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Nocturia can have a variety of causes. Drinking too much fluid at night is one. Another is taking medications that remove fluids from the body, particularly if taken at night.

Some medical conditions cause the body to produce an excessive amount of urine at night, increasing bathroom urges. These conditions include diabetes, thyroid disorders, heart disease, lung disease and vascular disease.

Sleep disorders are another common cause, though making a diagnosis can be tricky. Sometimes, people wake because they feel the urge to urinate. Others wake because their sleep habits are poor and then urinate simply because they are awake.

What are the symptoms of nocturia?

Nocturia can indicate that you have an overactive bladder, which causes you to go to the bathroom frequently, day and night. Or nocturia might be a lone condition if you do not experience sudden urges or a frequent need to urinate during the day.

You may have nocturia if you:

  • Interrupt sleep two or more times a night to urinate.
  • Feel tired during the day from repeated trips to the bathroom at night.
  • Feel thirstier than usual.
  • Experience sleep deprivation.
  • Experience enuresis, or leaks during sleeping that do not wake you.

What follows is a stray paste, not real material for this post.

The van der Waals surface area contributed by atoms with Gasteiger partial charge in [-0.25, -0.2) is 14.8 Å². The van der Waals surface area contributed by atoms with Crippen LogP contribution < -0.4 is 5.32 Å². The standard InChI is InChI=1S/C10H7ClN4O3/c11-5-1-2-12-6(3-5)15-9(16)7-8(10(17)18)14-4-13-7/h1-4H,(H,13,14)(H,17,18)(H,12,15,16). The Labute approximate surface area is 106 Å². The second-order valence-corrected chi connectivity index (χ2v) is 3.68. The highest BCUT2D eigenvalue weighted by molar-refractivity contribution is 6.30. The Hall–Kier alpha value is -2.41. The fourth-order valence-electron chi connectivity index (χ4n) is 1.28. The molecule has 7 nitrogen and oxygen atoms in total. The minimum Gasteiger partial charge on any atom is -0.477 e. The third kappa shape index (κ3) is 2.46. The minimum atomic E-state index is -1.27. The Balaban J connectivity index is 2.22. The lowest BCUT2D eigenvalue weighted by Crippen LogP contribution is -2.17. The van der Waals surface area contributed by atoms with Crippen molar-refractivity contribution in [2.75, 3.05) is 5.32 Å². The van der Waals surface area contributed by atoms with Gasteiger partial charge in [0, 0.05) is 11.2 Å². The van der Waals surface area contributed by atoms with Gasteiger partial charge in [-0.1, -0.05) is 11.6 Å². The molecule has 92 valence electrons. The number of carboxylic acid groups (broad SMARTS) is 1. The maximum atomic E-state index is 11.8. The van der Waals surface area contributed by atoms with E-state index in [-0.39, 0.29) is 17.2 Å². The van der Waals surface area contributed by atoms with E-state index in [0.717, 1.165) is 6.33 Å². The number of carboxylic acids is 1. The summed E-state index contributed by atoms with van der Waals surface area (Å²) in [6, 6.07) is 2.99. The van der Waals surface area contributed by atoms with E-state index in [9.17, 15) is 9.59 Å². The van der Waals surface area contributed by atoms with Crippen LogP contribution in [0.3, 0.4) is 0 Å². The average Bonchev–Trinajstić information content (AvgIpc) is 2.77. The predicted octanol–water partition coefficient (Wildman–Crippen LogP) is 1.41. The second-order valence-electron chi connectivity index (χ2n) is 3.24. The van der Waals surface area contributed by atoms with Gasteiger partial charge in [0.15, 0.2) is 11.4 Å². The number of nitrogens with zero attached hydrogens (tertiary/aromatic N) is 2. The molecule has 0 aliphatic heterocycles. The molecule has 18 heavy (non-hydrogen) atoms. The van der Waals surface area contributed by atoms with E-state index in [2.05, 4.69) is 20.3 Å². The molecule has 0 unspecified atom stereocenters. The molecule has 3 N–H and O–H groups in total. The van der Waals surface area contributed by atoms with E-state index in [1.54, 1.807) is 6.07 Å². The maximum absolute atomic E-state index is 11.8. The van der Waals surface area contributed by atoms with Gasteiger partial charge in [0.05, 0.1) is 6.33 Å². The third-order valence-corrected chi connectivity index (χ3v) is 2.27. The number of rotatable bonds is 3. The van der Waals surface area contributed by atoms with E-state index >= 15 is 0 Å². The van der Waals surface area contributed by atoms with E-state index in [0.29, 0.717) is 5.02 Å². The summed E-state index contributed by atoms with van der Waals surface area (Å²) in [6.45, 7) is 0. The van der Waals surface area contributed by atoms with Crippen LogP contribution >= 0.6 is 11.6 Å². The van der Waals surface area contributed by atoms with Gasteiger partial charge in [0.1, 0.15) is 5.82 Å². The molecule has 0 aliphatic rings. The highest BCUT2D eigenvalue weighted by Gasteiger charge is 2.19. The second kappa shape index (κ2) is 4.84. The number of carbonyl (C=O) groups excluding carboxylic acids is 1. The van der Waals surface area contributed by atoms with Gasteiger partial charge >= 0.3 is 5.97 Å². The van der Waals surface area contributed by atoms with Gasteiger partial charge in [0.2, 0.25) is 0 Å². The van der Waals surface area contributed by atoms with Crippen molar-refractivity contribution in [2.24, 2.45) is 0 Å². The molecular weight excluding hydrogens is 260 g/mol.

How is nocturia treated?

There are many options for managing nocturia, including:

  • Doing nothing. The condition is not dangerous; treatment is at your discretion. However, some underlying conditions associated with nocturia are serious and need to be treated.
  • Medication. There are numerous medications available to treat nocturia. Our doctors can determine which medication is most appropriate for the cause of your condition.
  • Managing your behavior. Sometimes, changing simple things can improve symptoms. For example, reducing nighttime fluid intake and elevating your feet before bedtime can help. Changing the time you take medication can help, too.
  • Treating the underlying condition. Our physicians will identify any underlying causes of nocturia and either treat them or direct you to other physicians who can. Sometimes, treating any underlying condition is as important as treating the nocturia.

ChristianaCare Center for Urogynecology and Pelvic Surgery

Christiana Hospital
Medical Arts Pavilion 2
4735 Ogletown-Stanton Road, Suite 1208, Newark, DE 19713 directions
fax 302-623-4056

ChristianaCare Concord Health Center
161 Wilmington-West Chester Pike, Chadds Ford, PA 19317 directions
610-361-1030, option 9

Smyrna Health & Wellness Center
100 S. Main Street, Suite 215
Smyrna, DE 19977 directions

Wilmington Hospital
501 West 14th Street
Gateway Building, 2nd Floor
Wilmington, DE 19801